The bronze statue of Jackie Robinson was unveiled in Wichita in early 2021. In late January, perpetrators cut off the statue at the ankles, leaving only a pair of shoes (right).
Police are investigating the destruction of a life-size statue of Jackie Robinson, which was stolen from a park in Wichita, Kansas. Just after midnight on January 25, vandals entered McAdams Park and cut the statue at its ankles. All that remained was a pair of bronze shoes standing on a base.
A few days later, police received reports of a fire in a trash can at Garvey Park, located roughly seven miles away. When they responded, they found charred pieces of the statue. In early 2021, League 42, a youth baseball nonprofit in Wichita, unveiled the statue to commemorate the pioneering civil rights leader and professional baseball player. Robinson’s jersey number, 42, is the league’s namesake
According to the Boston Globe, “As of Wednesday, Wichita police have not publicly identified persons of interest, made any arrests, or determined a motive. But it’s not just that the statue was destroyed. It was desecrated with a level of malice that seemed to evoke the extreme violence that has targeted Black people for centuries.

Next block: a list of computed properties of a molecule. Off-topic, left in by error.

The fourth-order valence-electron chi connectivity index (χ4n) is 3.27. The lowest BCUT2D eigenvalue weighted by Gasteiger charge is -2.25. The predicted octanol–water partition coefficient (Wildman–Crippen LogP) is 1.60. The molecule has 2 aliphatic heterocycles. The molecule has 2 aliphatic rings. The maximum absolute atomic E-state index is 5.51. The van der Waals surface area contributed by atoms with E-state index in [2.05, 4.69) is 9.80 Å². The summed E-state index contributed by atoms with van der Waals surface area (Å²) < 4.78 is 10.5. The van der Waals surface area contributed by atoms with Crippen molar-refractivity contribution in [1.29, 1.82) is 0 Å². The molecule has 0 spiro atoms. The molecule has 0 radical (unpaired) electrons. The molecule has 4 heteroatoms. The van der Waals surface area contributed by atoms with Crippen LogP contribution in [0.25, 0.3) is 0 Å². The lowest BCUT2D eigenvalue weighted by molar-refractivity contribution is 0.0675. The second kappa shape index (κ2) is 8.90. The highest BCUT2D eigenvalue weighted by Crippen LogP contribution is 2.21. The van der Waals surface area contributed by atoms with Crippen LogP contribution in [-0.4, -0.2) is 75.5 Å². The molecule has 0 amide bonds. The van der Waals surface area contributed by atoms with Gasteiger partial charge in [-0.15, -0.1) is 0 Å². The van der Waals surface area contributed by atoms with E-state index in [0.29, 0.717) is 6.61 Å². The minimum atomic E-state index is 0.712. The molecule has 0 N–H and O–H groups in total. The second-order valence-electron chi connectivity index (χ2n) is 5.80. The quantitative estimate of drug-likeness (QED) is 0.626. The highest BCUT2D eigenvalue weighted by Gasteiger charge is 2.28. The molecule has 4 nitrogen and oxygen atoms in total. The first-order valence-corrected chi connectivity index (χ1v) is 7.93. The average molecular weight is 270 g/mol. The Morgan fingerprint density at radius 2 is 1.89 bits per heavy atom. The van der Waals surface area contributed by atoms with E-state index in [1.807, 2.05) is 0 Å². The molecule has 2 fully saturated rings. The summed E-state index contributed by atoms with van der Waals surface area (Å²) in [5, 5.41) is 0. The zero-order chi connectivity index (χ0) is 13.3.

States editorial writer Renee Graham from the Globe, “This comes at a time when nearly every morsel of the racial reckoning that wasn’t after the police murder of George Floyd in 2020 has been pushed aside for a full-blown white backlash that continues to expand. Diversity, equity, and inclusion efforts are being legislated out of existence on college campuses and phased out in corporate America. American history that tells the truth about racist subjugation and Black excellence, instead of continuing to exalt white supremacy, is being expunged from public school curriculums.”
Wichita officials are speaking carefully. In a rather guarded statement, the Executive Director of League 42 said, ““If it turns out it was racially motivated, then obviously that is a deeper societal issue, and it certainly would make this a much more concerning theft,” Bob Lutz, executive director of League 42, tells Heather Hollingsworth of the Associated Press (AP). “We’ll wait and see what this turns out to be.”